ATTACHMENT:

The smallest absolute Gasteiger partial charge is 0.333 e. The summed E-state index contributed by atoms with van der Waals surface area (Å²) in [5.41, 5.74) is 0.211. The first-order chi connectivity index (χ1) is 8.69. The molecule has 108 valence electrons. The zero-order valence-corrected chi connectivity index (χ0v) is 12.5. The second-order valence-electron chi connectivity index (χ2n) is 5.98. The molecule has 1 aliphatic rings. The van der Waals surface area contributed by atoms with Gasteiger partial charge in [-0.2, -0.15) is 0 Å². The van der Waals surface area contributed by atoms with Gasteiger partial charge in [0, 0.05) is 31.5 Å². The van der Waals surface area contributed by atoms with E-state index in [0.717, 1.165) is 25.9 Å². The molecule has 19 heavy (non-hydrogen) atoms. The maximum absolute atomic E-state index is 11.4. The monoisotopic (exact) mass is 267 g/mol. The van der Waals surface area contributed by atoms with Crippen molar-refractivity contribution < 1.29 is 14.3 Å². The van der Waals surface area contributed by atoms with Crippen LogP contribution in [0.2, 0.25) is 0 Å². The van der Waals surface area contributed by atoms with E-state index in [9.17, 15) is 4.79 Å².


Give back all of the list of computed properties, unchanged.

The smallest absolute Gasteiger partial charge is 0.333 e. The summed E-state index contributed by atoms with van der Waals surface area (Å²) in [5.41, 5.74) is 0.211. The first-order chi connectivity index (χ1) is 8.69. The molecule has 108 valence electrons. The zero-order valence-corrected chi connectivity index (χ0v) is 12.5. The second-order valence-electron chi connectivity index (χ2n) is 5.98. The molecule has 1 aliphatic rings. The van der Waals surface area contributed by atoms with Gasteiger partial charge in [-0.2, -0.15) is 0 Å². The van der Waals surface area contributed by atoms with Gasteiger partial charge in [0, 0.05) is 31.5 Å². The van der Waals surface area contributed by atoms with E-state index in [0.717, 1.165) is 25.9 Å². The molecule has 19 heavy (non-hydrogen) atoms. The maximum absolute atomic E-state index is 11.4. The monoisotopic (exact) mass is 267 g/mol. The van der Waals surface area contributed by atoms with Crippen molar-refractivity contribution < 1.29 is 14.3 Å². The van der Waals surface area contributed by atoms with Crippen LogP contribution in [0.2, 0.25) is 0 Å². The van der Waals surface area contributed by atoms with E-state index in [9.17, 15) is 4.79 Å².